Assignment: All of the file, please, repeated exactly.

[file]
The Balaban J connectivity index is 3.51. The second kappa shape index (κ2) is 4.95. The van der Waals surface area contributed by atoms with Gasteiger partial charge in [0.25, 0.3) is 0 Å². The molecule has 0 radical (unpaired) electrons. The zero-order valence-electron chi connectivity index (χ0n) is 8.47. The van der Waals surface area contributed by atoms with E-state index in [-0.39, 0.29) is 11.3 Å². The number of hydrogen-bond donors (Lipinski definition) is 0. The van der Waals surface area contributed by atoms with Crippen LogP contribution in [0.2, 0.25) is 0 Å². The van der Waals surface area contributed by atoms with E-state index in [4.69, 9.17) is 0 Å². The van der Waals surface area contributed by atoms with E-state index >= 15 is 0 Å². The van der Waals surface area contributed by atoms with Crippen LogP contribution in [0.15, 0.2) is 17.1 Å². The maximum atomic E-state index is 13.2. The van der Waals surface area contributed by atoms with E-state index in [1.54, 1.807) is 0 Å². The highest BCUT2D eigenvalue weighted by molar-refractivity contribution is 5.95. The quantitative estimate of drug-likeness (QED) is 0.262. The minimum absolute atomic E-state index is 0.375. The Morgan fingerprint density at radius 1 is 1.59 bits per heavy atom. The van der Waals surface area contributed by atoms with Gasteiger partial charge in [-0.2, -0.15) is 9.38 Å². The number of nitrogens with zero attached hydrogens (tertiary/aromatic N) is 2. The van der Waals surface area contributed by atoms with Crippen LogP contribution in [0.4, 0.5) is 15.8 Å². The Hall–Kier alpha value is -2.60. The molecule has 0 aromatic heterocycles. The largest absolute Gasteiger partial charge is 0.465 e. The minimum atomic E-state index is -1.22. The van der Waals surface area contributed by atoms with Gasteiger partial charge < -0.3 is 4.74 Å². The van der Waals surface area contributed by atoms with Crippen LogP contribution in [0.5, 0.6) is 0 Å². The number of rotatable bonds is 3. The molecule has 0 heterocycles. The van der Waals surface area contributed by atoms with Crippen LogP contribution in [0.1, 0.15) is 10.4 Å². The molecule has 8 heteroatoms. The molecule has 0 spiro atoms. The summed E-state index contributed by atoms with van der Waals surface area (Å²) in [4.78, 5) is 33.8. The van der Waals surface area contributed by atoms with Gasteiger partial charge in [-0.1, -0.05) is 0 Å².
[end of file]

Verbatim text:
The Balaban J connectivity index is 3.51. The second kappa shape index (κ2) is 4.95. The van der Waals surface area contributed by atoms with Gasteiger partial charge in [0.25, 0.3) is 0 Å². The molecule has 0 radical (unpaired) electrons. The zero-order valence-electron chi connectivity index (χ0n) is 8.47. The van der Waals surface area contributed by atoms with E-state index in [-0.39, 0.29) is 11.3 Å². The number of hydrogen-bond donors (Lipinski definition) is 0. The van der Waals surface area contributed by atoms with Crippen LogP contribution in [0.2, 0.25) is 0 Å². The van der Waals surface area contributed by atoms with E-state index in [4.69, 9.17) is 0 Å². The van der Waals surface area contributed by atoms with E-state index >= 15 is 0 Å². The van der Waals surface area contributed by atoms with Crippen LogP contribution in [0.15, 0.2) is 17.1 Å². The maximum atomic E-state index is 13.2. The van der Waals surface area contributed by atoms with E-state index in [1.54, 1.807) is 0 Å². The highest BCUT2D eigenvalue weighted by molar-refractivity contribution is 5.95. The quantitative estimate of drug-likeness (QED) is 0.262. The minimum absolute atomic E-state index is 0.375. The Morgan fingerprint density at radius 1 is 1.59 bits per heavy atom. The van der Waals surface area contributed by atoms with Gasteiger partial charge in [-0.2, -0.15) is 9.38 Å². The number of nitrogens with zero attached hydrogens (tertiary/aromatic N) is 2. The van der Waals surface area contributed by atoms with Crippen LogP contribution in [0.4, 0.5) is 15.8 Å². The Hall–Kier alpha value is -2.60. The molecule has 0 aromatic heterocycles. The largest absolute Gasteiger partial charge is 0.465 e. The minimum atomic E-state index is -1.22. The van der Waals surface area contributed by atoms with Gasteiger partial charge < -0.3 is 4.74 Å². The van der Waals surface area contributed by atoms with Crippen LogP contribution in [0.5, 0.6) is 0 Å². The number of rotatable bonds is 3. The molecule has 0 heterocycles. The van der Waals surface area contributed by atoms with Crippen LogP contribution in [0.1, 0.15) is 10.4 Å². The molecule has 8 heteroatoms. The molecule has 0 spiro atoms. The summed E-state index contributed by atoms with van der Waals surface area (Å²) in [4.78, 5) is 33.8. The van der Waals surface area contributed by atoms with Gasteiger partial charge in [-0.1, -0.05) is 0 Å².